Two other tips about passwords are worth mentioning. Passwords should be changed periodically. If a user name and password have been compromised and are on a list available to hackers, the new password restores protection. Even more important, different passwords should be used for every site or account. This limits the damage a hacker can cause by accessing multiple data sources with the same stolen codes.
Finally, two-factor “authentification” is becoming more popular and should be noted. This method requires an additional entry that involves a physical device such as a USB memory stick or an app for generating a new key code that is reset every 30 seconds, during which time the key code must be used before its validity expires. Even if someone knows your password, it is not enough for that person to access your data because of the extra layer of security provided by the added factor.
6. Physically secure your facility.
Being on site (inside the shop, that is) makes a hacker attack much easier. Keep doors locked, install a security alarm system, or take other precautions to stop intruders from accessing your physical network. Of course, limiting access through entry ways by requiring a key card or entry code is a security measure that goes beyond protecting computers. However, many shops forget about loading docks, delivery bays, roof hatches and rarely used side doors as points of entry.
A more complex and challenging issue may be “securing” shop personnel. Trustworthy employees who take seriously all forms of shop security and safety are a vital defense against hackers and intruders.
7. Put your CNC or other sensitive machines on a VLAN.
A VLAN (virtual local area network) is an isolated network managed by a switch. This switch is set in the network software to determine which connected machines or devices can communicate. Once this switch is set, access to that network is limited. Because the switch operates in software, the physical cabling does not have to be altered to reconfigure the VLAN. You can lock down your equipment on a VLAN in a way that is separate from your primary network. One key benefit is that this separation prevents access to programmable logic controllers that run many machine tool subsystems.
These controllers are often overlooked by IT, so the software is not updated frequently. Many PLCs run a proprietary operating system that is relatively simple but efficient because it was developed to mimic the basic ladder logic used for wiring electromechanical circuits. This software is not very susceptible to viruses. However, many machine tool builders run their own operating system alongside their PLCs. This operating system is likely to be a version of Windows or Embedded Windows. This software, especially if it is running an older version of Windows, is more susceptible to viruses and should never have open access to the internet.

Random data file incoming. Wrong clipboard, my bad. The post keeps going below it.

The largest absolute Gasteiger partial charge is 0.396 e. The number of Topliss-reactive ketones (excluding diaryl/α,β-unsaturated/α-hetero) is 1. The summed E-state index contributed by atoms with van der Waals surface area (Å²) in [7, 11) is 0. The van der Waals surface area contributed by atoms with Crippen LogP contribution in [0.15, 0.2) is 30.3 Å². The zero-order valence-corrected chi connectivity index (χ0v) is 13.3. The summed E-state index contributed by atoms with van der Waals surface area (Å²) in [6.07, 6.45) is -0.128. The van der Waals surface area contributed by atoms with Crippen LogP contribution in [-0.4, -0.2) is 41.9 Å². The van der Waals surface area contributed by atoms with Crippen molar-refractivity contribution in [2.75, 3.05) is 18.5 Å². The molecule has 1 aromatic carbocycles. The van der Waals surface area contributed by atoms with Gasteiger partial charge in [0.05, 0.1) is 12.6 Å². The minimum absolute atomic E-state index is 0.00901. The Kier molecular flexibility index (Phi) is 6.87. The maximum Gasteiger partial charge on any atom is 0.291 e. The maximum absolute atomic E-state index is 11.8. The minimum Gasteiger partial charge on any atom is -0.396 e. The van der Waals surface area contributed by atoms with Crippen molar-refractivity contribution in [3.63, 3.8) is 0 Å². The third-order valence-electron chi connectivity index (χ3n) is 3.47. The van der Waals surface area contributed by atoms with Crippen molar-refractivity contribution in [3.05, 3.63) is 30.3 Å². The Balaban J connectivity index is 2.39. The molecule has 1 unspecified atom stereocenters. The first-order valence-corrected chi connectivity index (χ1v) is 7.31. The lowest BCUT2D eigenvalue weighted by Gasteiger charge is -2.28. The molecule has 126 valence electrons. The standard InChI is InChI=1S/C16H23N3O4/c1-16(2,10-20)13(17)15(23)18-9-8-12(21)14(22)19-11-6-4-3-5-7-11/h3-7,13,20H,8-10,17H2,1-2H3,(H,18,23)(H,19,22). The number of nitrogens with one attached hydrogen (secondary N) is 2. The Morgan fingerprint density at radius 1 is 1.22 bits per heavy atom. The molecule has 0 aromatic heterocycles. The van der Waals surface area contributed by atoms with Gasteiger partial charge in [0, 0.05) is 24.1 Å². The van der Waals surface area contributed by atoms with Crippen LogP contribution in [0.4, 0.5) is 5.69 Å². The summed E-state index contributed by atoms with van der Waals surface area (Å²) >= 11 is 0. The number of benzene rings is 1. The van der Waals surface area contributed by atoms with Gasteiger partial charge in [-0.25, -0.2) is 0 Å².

PLCs are unlikely targets of hackers because most hacker groups are generally unfamiliar with them. However, a targeted attack conceivably could be intended to disrupt operations on machine tools used in critical applications such defense or aerospace work. A PLC might serve as a weak spot for disabling a machine or causing it to produce out-of-spec parts without detection.
A factory VLAN should have no access to the public internet. A managed switch (available for around $500) will give a shop a very secure VLAN.
8. Manage connections to/from machines with a gateway.
If the machine network is separate from the employee network, how does a machine-monitoring service have real-time access to machine data? This is achieved through a gateway, with two network interfaces, that acts just like a managed switch. One network interface communicates with the locked-down machines’ VLAN. The other network interface communicates only with the machine-monitoring system. This protects the machines from communicating, even indirectly, with anything but the monitoring system.
For example, as a service to customers, MachineMetrics uses an industrial PC as a gateway. It is designed with two network interfaces—one that connects to the machine or machine network, and the other that connects to the public internet, or internal IT network. This product runs the on-premises gateway software that collects data from all machines via the MTConnect standard, encrypts that data and streams it to the cloud.
Typically, an installation requires a single gateway per location. A switch behind the gateway enables it to network all of the machines to be monitored. Should a shop want to isolate the machines from one another, the gateway should interface with a managed switch, whereby each data port represents its own VLAN or subnet. Otherwise a simple industrial unmanaged switch will suffice, and is recommended for ease of use and low cost.
Mr. Bither offered this concluding advice about networking machine tools to a monitoring system: “Proper networking is an engineering effort. You need someone that understands all of these concepts at a very deep level and takes responsibility for making sure it’s done properly.”